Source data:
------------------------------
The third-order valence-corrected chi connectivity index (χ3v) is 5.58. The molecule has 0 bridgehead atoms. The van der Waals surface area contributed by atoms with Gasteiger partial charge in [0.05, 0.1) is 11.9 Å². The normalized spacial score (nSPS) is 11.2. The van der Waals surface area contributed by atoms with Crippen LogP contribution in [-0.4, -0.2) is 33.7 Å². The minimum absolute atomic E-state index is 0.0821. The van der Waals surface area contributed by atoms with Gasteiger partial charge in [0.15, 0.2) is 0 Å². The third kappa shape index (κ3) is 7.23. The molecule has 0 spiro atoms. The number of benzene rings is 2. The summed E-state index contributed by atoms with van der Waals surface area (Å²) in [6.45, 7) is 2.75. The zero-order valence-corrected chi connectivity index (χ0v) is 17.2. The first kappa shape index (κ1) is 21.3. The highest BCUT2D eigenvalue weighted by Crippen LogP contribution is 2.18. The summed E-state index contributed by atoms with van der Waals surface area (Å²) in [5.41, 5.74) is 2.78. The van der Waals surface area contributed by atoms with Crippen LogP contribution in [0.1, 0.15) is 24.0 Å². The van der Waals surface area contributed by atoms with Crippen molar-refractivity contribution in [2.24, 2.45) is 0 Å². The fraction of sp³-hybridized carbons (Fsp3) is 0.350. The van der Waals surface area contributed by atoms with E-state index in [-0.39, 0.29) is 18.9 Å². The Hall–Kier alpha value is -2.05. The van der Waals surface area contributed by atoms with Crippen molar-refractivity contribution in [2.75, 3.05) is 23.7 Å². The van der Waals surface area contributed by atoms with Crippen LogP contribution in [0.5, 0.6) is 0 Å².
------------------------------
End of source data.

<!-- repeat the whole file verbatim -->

The third-order valence-corrected chi connectivity index (χ3v) is 5.58. The molecule has 0 bridgehead atoms. The van der Waals surface area contributed by atoms with Gasteiger partial charge in [0.05, 0.1) is 11.9 Å². The normalized spacial score (nSPS) is 11.2. The van der Waals surface area contributed by atoms with Crippen LogP contribution in [-0.4, -0.2) is 33.7 Å². The minimum absolute atomic E-state index is 0.0821. The van der Waals surface area contributed by atoms with Gasteiger partial charge in [0.15, 0.2) is 0 Å². The third kappa shape index (κ3) is 7.23. The molecule has 0 spiro atoms. The number of benzene rings is 2. The summed E-state index contributed by atoms with van der Waals surface area (Å²) in [6.45, 7) is 2.75. The zero-order valence-corrected chi connectivity index (χ0v) is 17.2. The first kappa shape index (κ1) is 21.3. The highest BCUT2D eigenvalue weighted by Crippen LogP contribution is 2.18. The summed E-state index contributed by atoms with van der Waals surface area (Å²) in [5.41, 5.74) is 2.78. The van der Waals surface area contributed by atoms with Crippen LogP contribution in [0.1, 0.15) is 24.0 Å². The van der Waals surface area contributed by atoms with Crippen molar-refractivity contribution in [2.24, 2.45) is 0 Å². The fraction of sp³-hybridized carbons (Fsp3) is 0.350. The van der Waals surface area contributed by atoms with E-state index in [-0.39, 0.29) is 18.9 Å². The Hall–Kier alpha value is -2.05. The van der Waals surface area contributed by atoms with Crippen molar-refractivity contribution in [2.75, 3.05) is 23.7 Å². The van der Waals surface area contributed by atoms with Crippen LogP contribution in [0.5, 0.6) is 0 Å².